All employers who employ ten or more employees in Thailand are legally required to issue and announce work regulations in such workplace as stipulated by the Labour Protection Act, B.E. 2541 (the " Act "). These work regulations prescribe at least those particulars as specified by the Act, including the working hours and days, holidays and leaves of absence, termination of employment, disciplinary conducts, disciplinary actions, severance and special severance payment. Once work regulations are issued, they must also be submitted to local labour officials within seven days of the date of announcement.
Failure to prepare and submit work regulations to local labour officials may subject the employer and its responsible directors to a maximum fine of THB 20,000.
In order to facilitate the submission of work regulations to local labour officials, the Department of Labour Protection and Welfare has provided the alternative means of having employers submit online through its website, pursuant to the announcement in the Notice of Department of Labour Protection and Welfare re: Rules and Procedures concerning online work regulation submission.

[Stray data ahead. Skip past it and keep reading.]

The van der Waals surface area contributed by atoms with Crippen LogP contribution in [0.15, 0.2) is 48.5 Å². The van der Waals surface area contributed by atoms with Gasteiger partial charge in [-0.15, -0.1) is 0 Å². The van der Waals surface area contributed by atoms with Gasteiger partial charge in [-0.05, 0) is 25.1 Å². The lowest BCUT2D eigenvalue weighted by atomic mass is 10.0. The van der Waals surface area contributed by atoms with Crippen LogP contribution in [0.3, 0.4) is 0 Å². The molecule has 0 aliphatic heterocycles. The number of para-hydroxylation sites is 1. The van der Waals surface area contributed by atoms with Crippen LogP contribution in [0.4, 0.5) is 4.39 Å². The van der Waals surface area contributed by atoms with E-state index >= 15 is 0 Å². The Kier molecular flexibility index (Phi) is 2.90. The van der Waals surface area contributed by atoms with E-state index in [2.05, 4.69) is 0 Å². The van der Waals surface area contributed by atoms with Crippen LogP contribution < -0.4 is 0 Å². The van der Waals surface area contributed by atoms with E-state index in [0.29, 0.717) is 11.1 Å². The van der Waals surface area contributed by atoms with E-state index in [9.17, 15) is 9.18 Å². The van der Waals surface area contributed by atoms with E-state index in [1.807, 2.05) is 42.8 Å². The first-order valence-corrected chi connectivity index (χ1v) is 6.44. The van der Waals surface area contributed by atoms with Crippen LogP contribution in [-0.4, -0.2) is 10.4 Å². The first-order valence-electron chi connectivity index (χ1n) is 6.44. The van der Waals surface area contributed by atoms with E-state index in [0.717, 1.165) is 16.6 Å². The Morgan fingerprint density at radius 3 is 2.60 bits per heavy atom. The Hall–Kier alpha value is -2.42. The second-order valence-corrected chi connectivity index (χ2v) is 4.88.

To submit work regulations online, the employer will have to first register to receive a username and password. The date in which the work regulation is deemed to be submitted is the date on which the work regulations is displayed in the Department of Labour Protection and Welfare's host system.
While online submission may prove to be a convenient way for employers, as opposed to the conventional way of hand submission, it is still neither widely used by employers nor preferred by many labour officials. This lack of popularity could be because many practical questions are still left unanswered. For example, by using online submission, the employer will not receive any evidence to demonstrate that the employer has successfully submitted the work regulations. In contrast, hand submission provides such evidence when an acknowledgement of receipt is issued. Furthermore, should officials wish to propose any change to work regulations, they cannot send a revised version back to the employer electronically. Rather, it is expected that the officials may contact the employers to submit hard copies of the work regulations by hand so that proposed changes could be made to the document itself.
It is unclear as to whether the practical disadvantages of online submission could be remedied. Otherwise, hand submission is expected to continue to be the preferred method to submit work regulations.